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View Diary: This week in the war on voting: Youth vote in 2012 election slipped 6 points over 2008 (69 comments)

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  •  Actually, according to the Associated Press (AP) (3+ / 0-)
    Recommended by:
    scott5js, GayHillbilly, auapplemac

    the outcome of the 2012 Presidential Election was not due to the Youth Demographics, but to a surge in Minority Voting, especially in the Black Community.

    Here's an excerpt and a link to the AP article, below:

    snip

    In a first, black voter turnout rate passes whites

    By HOPE YEN, Associated Press
    Updated 12:06 am, Monday, April 29, 2013

    WASHINGTON (AP) — America's blacks voted at a higher rate than other minority groups in 2012 and by most measures surpassed the white turnout for the first time, reflecting a deeply polarized presidential election in which blacks strongly supported Barack Obama while many whites stayed home.

    Had people voted last November at the same rates they did in 2004, when black turnout was below its current historic levels, Republican Mitt Romney would have won narrowly, according to an analysis conducted for The Associated Press.

    Census data and exit polling show that whites and blacks will remain the two largest racial groups of eligible voters for the next decade. Last year's heavy black turnout came despite concerns about the effect of new voter-identification laws on minority voting, outweighed by the desire to re-elect the first black president. . . .

    snip

    Don't have time to research the topic today, but as I recall, voting was down in ALL demographics from the 2008 Presidential election.  Looking at the race, frankly, I'm surprised that the turnout was as good as it was, if anything.  [Remember the comment that 'they were not that far apart on Social Security reform.']

    And here's a blurb about 'youth' voting in the 2008 and 2012 elections:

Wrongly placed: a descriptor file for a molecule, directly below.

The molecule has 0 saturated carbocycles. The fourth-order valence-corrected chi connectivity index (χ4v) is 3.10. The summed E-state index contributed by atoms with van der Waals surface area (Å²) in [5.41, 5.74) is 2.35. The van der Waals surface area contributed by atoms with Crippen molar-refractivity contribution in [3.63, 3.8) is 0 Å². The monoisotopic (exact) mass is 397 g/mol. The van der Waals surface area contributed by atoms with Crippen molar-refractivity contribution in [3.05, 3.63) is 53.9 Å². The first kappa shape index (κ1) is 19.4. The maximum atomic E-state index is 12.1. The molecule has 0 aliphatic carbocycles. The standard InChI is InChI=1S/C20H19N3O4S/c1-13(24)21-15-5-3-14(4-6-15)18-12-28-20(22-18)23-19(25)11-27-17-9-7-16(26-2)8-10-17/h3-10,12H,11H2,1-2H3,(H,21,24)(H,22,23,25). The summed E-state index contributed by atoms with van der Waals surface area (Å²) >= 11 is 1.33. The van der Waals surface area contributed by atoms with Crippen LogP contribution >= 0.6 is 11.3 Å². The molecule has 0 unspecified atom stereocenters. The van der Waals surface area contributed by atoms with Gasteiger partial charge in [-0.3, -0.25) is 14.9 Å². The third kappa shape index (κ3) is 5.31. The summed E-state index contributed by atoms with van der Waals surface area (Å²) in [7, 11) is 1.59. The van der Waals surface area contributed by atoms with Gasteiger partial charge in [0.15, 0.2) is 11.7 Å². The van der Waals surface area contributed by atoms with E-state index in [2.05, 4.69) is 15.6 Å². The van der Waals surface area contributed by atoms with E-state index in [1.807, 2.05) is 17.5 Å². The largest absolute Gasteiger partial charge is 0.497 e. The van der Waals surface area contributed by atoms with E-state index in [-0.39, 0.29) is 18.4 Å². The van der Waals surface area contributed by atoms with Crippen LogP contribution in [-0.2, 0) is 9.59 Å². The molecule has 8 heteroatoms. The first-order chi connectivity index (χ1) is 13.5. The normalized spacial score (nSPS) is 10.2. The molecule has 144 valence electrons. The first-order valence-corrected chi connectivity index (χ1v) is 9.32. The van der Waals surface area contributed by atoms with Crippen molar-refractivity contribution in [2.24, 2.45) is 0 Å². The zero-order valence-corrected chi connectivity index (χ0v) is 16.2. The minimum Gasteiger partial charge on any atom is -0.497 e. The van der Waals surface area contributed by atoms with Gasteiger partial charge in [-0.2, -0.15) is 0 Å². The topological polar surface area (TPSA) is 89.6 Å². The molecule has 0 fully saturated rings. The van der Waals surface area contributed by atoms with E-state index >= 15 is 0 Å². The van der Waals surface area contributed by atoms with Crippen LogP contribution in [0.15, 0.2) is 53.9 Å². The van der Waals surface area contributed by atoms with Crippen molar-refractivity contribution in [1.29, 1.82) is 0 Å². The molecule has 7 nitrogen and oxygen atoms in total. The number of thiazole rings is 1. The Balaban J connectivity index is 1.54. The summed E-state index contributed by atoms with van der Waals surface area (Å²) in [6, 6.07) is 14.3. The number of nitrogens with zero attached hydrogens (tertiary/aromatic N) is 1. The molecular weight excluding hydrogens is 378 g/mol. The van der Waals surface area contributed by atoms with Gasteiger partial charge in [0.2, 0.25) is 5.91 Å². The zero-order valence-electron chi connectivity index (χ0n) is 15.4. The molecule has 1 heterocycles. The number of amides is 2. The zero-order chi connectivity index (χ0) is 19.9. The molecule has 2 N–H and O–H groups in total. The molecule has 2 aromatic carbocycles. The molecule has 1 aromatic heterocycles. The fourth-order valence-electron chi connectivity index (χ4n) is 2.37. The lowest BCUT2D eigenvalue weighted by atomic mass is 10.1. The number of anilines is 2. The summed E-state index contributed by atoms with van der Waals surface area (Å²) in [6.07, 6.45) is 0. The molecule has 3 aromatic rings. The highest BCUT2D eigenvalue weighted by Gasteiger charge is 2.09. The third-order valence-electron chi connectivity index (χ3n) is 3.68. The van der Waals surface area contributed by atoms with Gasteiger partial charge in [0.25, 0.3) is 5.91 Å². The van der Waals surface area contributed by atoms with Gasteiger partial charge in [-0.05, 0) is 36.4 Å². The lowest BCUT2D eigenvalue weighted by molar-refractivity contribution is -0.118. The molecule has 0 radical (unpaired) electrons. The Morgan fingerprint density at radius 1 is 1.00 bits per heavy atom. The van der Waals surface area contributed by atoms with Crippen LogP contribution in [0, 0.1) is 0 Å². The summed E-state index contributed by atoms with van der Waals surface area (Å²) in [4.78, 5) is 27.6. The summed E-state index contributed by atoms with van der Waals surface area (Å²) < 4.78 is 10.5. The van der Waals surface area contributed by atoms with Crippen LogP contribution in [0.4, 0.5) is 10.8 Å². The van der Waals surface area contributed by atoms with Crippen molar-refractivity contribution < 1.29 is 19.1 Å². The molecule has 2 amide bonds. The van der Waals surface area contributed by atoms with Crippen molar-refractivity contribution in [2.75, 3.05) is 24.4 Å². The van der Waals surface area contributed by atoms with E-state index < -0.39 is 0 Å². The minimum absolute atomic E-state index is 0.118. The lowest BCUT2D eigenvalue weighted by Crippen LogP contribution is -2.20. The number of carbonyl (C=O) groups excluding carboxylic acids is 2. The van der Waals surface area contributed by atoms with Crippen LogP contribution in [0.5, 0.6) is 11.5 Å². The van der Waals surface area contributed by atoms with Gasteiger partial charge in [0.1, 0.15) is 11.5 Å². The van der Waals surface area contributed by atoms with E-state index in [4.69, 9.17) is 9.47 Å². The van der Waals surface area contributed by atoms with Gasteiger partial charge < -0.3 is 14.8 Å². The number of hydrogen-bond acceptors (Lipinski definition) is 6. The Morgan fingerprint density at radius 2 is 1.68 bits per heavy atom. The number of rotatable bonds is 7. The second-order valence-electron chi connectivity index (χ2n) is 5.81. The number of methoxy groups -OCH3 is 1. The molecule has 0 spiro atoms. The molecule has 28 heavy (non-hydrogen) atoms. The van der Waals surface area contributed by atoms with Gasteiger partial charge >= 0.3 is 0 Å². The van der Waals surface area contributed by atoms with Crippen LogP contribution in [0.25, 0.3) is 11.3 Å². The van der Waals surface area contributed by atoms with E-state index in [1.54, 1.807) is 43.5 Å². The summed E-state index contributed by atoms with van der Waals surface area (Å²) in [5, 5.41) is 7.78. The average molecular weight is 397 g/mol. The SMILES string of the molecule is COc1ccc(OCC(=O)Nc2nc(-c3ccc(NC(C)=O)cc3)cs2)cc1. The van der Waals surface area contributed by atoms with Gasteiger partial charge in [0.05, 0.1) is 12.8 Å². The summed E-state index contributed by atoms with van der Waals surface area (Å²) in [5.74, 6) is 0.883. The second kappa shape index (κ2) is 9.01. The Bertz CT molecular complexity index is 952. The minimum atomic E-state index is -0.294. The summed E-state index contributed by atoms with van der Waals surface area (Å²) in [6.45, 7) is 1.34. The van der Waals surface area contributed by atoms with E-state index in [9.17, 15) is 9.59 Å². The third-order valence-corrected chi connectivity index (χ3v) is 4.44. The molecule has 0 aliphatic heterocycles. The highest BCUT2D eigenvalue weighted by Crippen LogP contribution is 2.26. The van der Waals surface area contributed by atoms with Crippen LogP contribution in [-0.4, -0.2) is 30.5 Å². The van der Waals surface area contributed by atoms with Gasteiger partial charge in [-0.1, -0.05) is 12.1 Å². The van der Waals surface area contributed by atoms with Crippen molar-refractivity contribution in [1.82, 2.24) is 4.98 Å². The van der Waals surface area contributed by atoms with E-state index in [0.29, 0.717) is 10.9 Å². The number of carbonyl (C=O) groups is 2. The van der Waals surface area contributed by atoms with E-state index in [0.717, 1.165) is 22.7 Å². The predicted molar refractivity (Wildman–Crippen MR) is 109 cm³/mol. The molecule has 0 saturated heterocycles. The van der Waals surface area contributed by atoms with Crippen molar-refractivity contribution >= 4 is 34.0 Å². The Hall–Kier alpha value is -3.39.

snip

    Youth turnout down overall

    Youth turnout dropped slightly in 2012, down 6 percent from 2008, as compared to less than 1 percent for those older than 30. Turnout for 18-29 year olds was 51 percent in 2008 and 45 percent in 2012. Overall, Obama received about 3.7 million fewer total votes from all age groups in 2012 than he had in 2008.

    In Alabama, 40 percent of young people 18-29 voted in the 2012 presidential election as compared to 67 percent of those older than 30. . . .

    snip

    From the same article above:

    Young African American turnout remains strong, but down from 2008

    Among young African American voters, turnout for the 2012 presidential election was 54 percent, higher than the average by other young people in any election from 1976-2012, with the exception of 1992. For African Americans age 30 and older, turnout rose by more than 3 points from 2008 to 2012.

    The number of young African American voters was down 4.5 percent from 2008's record-setting rate.

    snip

    And regarding the numbers 'overall':

    Popular Vote 2012: Narrow Lead For Obama When 13 Million Americans Chose Not to Vote

    . . . An analysis of voting patterns over the past three elections shows that many in all age groups chose to sit this election out. Some news outlets are reporting a high level of enthusiasm among millennials. Firm statistics will not be available from county and state registrars for weeks (and in some cases, months), but comparisons of local election returns show that 2012 looks a lot more like 2004 than it does 2008, except less enthusiastic.

    It is only the party and candidate names that are different. The biggest vote loser was Barack Obama, who received 10 million fewer votes than 2008, but Mitt Romney also received almost 3 million fewer votes than John McCain. John McCain's votes in 2008 would have beaten Barack Obama this time.

    Did a third party candidate receive more votes? Libertarians may take some comfort in the fact that Gary Johnson received more than twice the number of votes in this low-turnout election than Bob Barr did in 2008, for a total of 1,139,562. . . .

    This article also goes into some of the 'reasons' folks 'sat out' this election, if anyone is interested.

    Mollie

    "Only he who can see the invisible, can do the impossible."-- Frank L. Gaines


    hiddennplainsight

    by musiccitymollie on Sat May 11, 2013 at 12:27:29 PM PDT

    [ Parent ]

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